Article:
Laura: Andrew’s New York agent Lillian Troy, was played by Harriet Pilger. She had a very stately air about her. She had an accent that she kept through out the performance that really impressed me. She was an older woman and had this air that she has seen and experience life to the fullest.

Mike: And then Andrew’s director from Los Angeles, Gary Peter Lefkowitz, was played by Tom Flat. He played the role as a stereotypical Hollywood director. Kind of aloof, yet very concerned about Andrew just because it would effect him personally.

Laura: I really liked the set for I Hate Hamlet. The set designer was Rich Klare. It was actually two sets, although none of the furniture moved. The first act everything was covered up so you had Andy’s orange couch and you had folding chairs for a table area. The second act came out and everything was uncovered and it really looked good.

Mike: We don’t want to tell too much about the set because the surprise in the second act is astonishing and you just need to see it to be surprised by it. It got a round of applause. It was really nicely done.

Mike: There was a really nice special effect done in the first act. I’m not going to say exactly what it was because you need to be surprised by it. But it was very nicely executed.

Laura: We saw I Hate Hamlet twice this week. Once in Maryland at Port Tobacco Players and last night at the Vienna Theatre Company. It was really interesting because it was two totally different productions. The pace was different. The swordfight scene was different. So it really was enjoyable because it gave you a different perspective on the two performances.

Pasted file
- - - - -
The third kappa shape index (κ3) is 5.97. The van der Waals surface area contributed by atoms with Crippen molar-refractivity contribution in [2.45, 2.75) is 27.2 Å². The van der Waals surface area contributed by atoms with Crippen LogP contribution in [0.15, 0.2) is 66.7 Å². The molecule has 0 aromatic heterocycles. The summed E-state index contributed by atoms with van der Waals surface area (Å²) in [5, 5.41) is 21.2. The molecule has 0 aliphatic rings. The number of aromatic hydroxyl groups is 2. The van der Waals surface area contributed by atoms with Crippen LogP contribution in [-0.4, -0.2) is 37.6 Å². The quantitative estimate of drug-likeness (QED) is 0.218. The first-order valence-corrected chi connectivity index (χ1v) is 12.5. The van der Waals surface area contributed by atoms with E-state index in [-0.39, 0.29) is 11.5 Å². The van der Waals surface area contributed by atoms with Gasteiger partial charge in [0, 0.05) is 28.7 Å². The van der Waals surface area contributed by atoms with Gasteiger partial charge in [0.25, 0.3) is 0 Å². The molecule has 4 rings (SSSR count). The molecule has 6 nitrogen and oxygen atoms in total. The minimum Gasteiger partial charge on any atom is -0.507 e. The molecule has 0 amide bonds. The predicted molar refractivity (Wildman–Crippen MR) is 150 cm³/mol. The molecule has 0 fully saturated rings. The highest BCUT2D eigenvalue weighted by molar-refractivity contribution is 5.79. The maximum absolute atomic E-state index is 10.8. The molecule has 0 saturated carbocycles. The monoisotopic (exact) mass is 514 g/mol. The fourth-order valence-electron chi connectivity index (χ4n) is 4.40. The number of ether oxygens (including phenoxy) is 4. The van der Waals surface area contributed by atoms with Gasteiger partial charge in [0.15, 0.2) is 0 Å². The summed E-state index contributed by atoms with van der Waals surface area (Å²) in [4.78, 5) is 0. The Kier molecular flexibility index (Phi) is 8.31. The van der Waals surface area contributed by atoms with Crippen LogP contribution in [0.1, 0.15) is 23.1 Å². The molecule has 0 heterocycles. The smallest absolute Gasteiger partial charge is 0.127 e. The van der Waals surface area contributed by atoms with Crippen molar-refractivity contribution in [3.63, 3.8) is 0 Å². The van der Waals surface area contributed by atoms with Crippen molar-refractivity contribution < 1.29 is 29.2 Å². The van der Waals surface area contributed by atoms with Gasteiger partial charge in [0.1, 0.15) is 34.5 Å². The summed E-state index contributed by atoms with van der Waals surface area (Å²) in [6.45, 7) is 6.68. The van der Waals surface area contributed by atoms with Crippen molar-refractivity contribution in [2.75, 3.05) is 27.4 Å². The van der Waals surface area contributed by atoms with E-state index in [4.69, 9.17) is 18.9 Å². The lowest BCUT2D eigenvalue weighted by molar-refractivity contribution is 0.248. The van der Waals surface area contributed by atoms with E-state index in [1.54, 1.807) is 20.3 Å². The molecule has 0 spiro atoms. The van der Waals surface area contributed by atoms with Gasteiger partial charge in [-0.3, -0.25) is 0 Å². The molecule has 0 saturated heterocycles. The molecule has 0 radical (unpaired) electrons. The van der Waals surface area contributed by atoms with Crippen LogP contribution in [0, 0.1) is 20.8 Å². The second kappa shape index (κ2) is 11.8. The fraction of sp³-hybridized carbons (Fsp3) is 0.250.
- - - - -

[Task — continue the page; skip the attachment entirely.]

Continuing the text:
Mike: It really is amazing how much the limitations and the abilties of a group bring to a show. Port Tobacco Players is a very capable group. Vienna Theatre is a very capable group. The scripts were the same. The sets were very different. But neither of them were wrong. There were different strengths in each show. I think all in all both of these shows were really good. If you have the ability I would suggest you go see both shows. Make a weekend of it, go up to Vienna and then go down to Port Tobacco Players in La Plata Maryland. I think you’ll have a good time comparing and contrasting the two different styles of the two different I Hate Hamlets.

Laura: I Hate Hamlet is playing Fridays and Saturdays at 8 PM with a matinee on Sunday 21st at 2 PM through January the 27th at the Vienna Theatre Company in Vienna Virginia.

Mike: If you’ve seen this show, or the one down in La Plata, we encourage you to leave comments about it at

Laura: We’d also like to invite you to join our mailing list so that you can keep updated on information in the Virginia DC metro region.

Mike: And now, on with the show.

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started ShowBizRadio in August 2005 because they love live theater. They each have both performed in and worked behind the scenes in DC area productions, as well as earned a Career Studies Certificate in Theater from Northern Virginia Community College. Mike & Laura are each members of the American Theatre Critics Association, and Mike is a member of the Online News Association.